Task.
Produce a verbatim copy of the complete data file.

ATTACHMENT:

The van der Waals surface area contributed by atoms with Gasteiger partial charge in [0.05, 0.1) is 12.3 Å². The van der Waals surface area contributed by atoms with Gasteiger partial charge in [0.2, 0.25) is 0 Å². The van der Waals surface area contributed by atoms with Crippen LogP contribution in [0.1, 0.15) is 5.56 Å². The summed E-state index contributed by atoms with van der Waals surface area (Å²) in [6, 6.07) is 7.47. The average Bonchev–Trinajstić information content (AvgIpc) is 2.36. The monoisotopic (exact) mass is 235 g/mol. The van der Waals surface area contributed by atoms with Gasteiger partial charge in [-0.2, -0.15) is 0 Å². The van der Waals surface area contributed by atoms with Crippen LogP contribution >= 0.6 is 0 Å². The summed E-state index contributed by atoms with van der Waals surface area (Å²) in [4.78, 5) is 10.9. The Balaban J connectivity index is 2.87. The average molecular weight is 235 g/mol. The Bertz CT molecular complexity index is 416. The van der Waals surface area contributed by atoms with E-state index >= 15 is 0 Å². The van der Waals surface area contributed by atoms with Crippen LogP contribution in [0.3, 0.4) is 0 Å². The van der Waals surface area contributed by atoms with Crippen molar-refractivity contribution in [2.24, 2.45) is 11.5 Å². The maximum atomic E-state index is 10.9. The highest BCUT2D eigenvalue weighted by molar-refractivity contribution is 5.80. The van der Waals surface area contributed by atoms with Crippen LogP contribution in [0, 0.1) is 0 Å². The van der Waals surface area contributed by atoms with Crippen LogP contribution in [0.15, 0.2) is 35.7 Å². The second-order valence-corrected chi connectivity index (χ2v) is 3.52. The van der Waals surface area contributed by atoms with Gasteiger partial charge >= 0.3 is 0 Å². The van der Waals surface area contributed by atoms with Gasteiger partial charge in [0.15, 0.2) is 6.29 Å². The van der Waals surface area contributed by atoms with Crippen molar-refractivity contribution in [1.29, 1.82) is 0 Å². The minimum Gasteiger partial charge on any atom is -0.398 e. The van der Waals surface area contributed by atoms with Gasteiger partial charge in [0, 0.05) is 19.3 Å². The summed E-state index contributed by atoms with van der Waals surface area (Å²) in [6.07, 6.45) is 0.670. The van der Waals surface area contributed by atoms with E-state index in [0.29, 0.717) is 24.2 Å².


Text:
The van der Waals surface area contributed by atoms with Gasteiger partial charge in [0.05, 0.1) is 12.3 Å². The van der Waals surface area contributed by atoms with Gasteiger partial charge in [0.2, 0.25) is 0 Å². The van der Waals surface area contributed by atoms with Crippen LogP contribution in [0.1, 0.15) is 5.56 Å². The summed E-state index contributed by atoms with van der Waals surface area (Å²) in [6, 6.07) is 7.47. The average Bonchev–Trinajstić information content (AvgIpc) is 2.36. The monoisotopic (exact) mass is 235 g/mol. The van der Waals surface area contributed by atoms with Gasteiger partial charge in [-0.2, -0.15) is 0 Å². The van der Waals surface area contributed by atoms with Crippen LogP contribution >= 0.6 is 0 Å². The summed E-state index contributed by atoms with van der Waals surface area (Å²) in [4.78, 5) is 10.9. The Balaban J connectivity index is 2.87. The average molecular weight is 235 g/mol. The Bertz CT molecular complexity index is 416. The van der Waals surface area contributed by atoms with E-state index >= 15 is 0 Å². The van der Waals surface area contributed by atoms with Crippen LogP contribution in [0.3, 0.4) is 0 Å². The van der Waals surface area contributed by atoms with Crippen molar-refractivity contribution in [2.24, 2.45) is 11.5 Å². The maximum atomic E-state index is 10.9. The highest BCUT2D eigenvalue weighted by molar-refractivity contribution is 5.80. The van der Waals surface area contributed by atoms with Crippen LogP contribution in [0, 0.1) is 0 Å². The van der Waals surface area contributed by atoms with Crippen LogP contribution in [0.15, 0.2) is 35.7 Å². The second-order valence-corrected chi connectivity index (χ2v) is 3.52. The van der Waals surface area contributed by atoms with Gasteiger partial charge >= 0.3 is 0 Å². The van der Waals surface area contributed by atoms with Gasteiger partial charge in [0.15, 0.2) is 6.29 Å². The van der Waals surface area contributed by atoms with Crippen molar-refractivity contribution in [1.29, 1.82) is 0 Å². The minimum Gasteiger partial charge on any atom is -0.398 e. The van der Waals surface area contributed by atoms with Gasteiger partial charge in [0, 0.05) is 19.3 Å². The summed E-state index contributed by atoms with van der Waals surface area (Å²) in [6.07, 6.45) is 0.670. The van der Waals surface area contributed by atoms with E-state index in [0.29, 0.717) is 24.2 Å².